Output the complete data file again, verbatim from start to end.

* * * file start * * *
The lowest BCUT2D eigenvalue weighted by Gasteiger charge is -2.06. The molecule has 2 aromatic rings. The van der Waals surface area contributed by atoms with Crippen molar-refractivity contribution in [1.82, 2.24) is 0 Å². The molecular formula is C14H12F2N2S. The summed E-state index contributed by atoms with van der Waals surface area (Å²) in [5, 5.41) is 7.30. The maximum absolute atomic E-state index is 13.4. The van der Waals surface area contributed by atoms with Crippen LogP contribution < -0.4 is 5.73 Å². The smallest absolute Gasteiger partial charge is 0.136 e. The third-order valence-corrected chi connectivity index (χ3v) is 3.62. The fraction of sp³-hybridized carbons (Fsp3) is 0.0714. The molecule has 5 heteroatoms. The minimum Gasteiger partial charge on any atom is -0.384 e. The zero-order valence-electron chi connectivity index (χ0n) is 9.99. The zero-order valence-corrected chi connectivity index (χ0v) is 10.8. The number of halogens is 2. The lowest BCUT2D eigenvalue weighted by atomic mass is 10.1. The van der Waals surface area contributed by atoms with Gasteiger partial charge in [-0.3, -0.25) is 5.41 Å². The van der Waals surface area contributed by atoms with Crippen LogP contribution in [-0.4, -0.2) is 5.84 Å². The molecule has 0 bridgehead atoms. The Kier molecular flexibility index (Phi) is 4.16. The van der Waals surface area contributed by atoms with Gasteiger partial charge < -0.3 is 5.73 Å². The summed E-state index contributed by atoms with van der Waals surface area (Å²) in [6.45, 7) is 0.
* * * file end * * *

The lowest BCUT2D eigenvalue weighted by Gasteiger charge is -2.06. The molecule has 2 aromatic rings. The van der Waals surface area contributed by atoms with Crippen molar-refractivity contribution in [1.82, 2.24) is 0 Å². The molecular formula is C14H12F2N2S. The summed E-state index contributed by atoms with van der Waals surface area (Å²) in [5, 5.41) is 7.30. The maximum absolute atomic E-state index is 13.4. The van der Waals surface area contributed by atoms with Crippen LogP contribution < -0.4 is 5.73 Å². The smallest absolute Gasteiger partial charge is 0.136 e. The third-order valence-corrected chi connectivity index (χ3v) is 3.62. The fraction of sp³-hybridized carbons (Fsp3) is 0.0714. The molecule has 5 heteroatoms. The minimum Gasteiger partial charge on any atom is -0.384 e. The zero-order valence-electron chi connectivity index (χ0n) is 9.99. The zero-order valence-corrected chi connectivity index (χ0v) is 10.8. The number of halogens is 2. The lowest BCUT2D eigenvalue weighted by atomic mass is 10.1. The van der Waals surface area contributed by atoms with Gasteiger partial charge in [-0.3, -0.25) is 5.41 Å². The van der Waals surface area contributed by atoms with Crippen LogP contribution in [-0.4, -0.2) is 5.84 Å². The molecule has 0 bridgehead atoms. The Kier molecular flexibility index (Phi) is 4.16. The van der Waals surface area contributed by atoms with Gasteiger partial charge < -0.3 is 5.73 Å². The summed E-state index contributed by atoms with van der Waals surface area (Å²) in [6.45, 7) is 0.